Op-Med is a collection of original articles contributed by Doximity members.
I was trying to keep up during ICU rounds, when all of a sudden, “Code Blue in Room 2 north dialysis” was announced throughout the hospital. The majority of these codes end up being cancelled before we even get a chance to drop everything we’re doing and help. But not this one; this one was very real. For all rapid responses and codes, the ICU physician on the floor is usually the one who goes to see the patient, and we were the lucky medical students who had the opportunity to go with him. As we walked very quickly to the room with the Code Blue, all I could think about was how it was going to get cancelled like always, but that at least I got some steps in. When we got to the patient’s room, however, it was one of the most chaotic responses I’d ever seen during my time on clinical rotations.
In the bed lay a woman, unconscious, being thrown up and down, as people gave her compressions to try and revive her. As much as I was ready to just hop in and do compressions, as a medical student, I definitely felt I was just in the way, especially when someone’s life literally would be in my hands. So I stood at a reasonable distance, still ready to assist when needed. Dr. J, the ICU physician, started to direct the nurses to give him “Epi STAT” and to “hook up the AED.” But as all of this was happening, blood started to form a puddle on the floor underneath the patient’s bed. Everyone started to panic because she was starting to lose liters of blood and her pulse couldn’t be detected. The bed was stuck, which did not make it any easier to control the bleeding. Nurses, technicians, and even Dr. Naji started to lose hope that we could bring this woman back. After 20 minutes had passed, the number of people in the room started to dwindle, and the pool of blood on the floor only grew bigger. “Time of death: 10:46 a.m.,” Dr. Naji called out. And just like that, I had experienced my first patient death.
When I woke up earlier that morning, the last thing I expected to witness was a woman, who I had just seen having breakfast before her dialysis, pass away before my eyes. I didn’t want to leave my spot in the room. The nurse was trying to get the husband on the phone while others started to clean up. The first thought that passed through my mind was, maybe I should have jumped in and done compressions, or been more proactive. Maybe, just maybe, an extra pair of hands would have gotten a little pulse back or stopped the bleeding. But realistically, I knew my “what ifs” and “maybes” weren’t justified because she had received all the treatment that could have saved her at the time. We returned back to rounds as if nothing had happened, and that bothered me. Later that day, I got home and just cried.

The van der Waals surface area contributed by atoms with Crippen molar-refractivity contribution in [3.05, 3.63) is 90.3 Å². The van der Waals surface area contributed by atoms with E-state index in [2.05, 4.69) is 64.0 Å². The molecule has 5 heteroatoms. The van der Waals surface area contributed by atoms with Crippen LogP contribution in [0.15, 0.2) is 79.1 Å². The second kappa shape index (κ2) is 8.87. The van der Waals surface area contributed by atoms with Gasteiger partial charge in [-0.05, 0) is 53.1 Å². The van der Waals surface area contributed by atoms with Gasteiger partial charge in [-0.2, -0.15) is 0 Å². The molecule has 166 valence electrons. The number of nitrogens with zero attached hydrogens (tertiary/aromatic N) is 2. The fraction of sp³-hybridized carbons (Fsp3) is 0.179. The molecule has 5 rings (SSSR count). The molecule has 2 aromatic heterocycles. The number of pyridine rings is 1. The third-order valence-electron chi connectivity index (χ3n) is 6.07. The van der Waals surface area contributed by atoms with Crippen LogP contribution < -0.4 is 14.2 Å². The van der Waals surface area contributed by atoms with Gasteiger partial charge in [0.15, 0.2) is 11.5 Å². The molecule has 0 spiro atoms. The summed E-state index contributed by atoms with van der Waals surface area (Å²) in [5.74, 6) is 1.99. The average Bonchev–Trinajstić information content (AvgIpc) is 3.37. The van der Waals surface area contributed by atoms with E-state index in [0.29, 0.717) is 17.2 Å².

The image of the woman lying down, covered in blood and pulseless, replayed in my head for a couple of weeks. It was difficult to process, knowing I had to go to work the next day and move on. It’s hard to explain what you feel when you experience your first death on rotations, especially in this manner. You see a life suddenly end within a few minutes, even though there is a whole staff of clinicians trying to save it. In the medical profession, the expectation is to remain objective in order to avoid emotions interfering with the treatment of patients. If we aren’t, this can impact treatment plans, which may or may not be in the patients’ best interest. Medical students’ humanistic values are said to decrease drastically as we enter clinical rotations in our third and fourth year. As much as we are taught to always be the most “humanistic” we can be, it’s hard when you don’t have the “perfect” patient — a patient who is completely healthy and compliant with all your counseling and treatments. As a medical student, when you see patients who are either not compliant with treatment or pass away, you are often not given enough time to process it properly because you’re needed to help other patients. There wasn’t a course or lecture that taught me how to cope with death while continuing to treat other patients at my medical school. Although we all handle death and grieve differently, having the skills to process emotionally taxing events during clinical rotations would be beneficial to any medical student.
The experience I had is something that will always stay with me and help shape me into the kind of physician I aspire to be. I want my patients to trust that I will always care about their health and well-being. It has made me stronger and more capable in dealing with a patient’s death, especially when I have absolutely no control over the outcome.
Ariela Alonso is a fourth-year medical student at Nova Southeastern University College of Osteopathic Medicine. She has an interest in gynecology, oncology, and reproductive rights, and is applying for ob/gyn residency this cycle.
Illustration by April Brust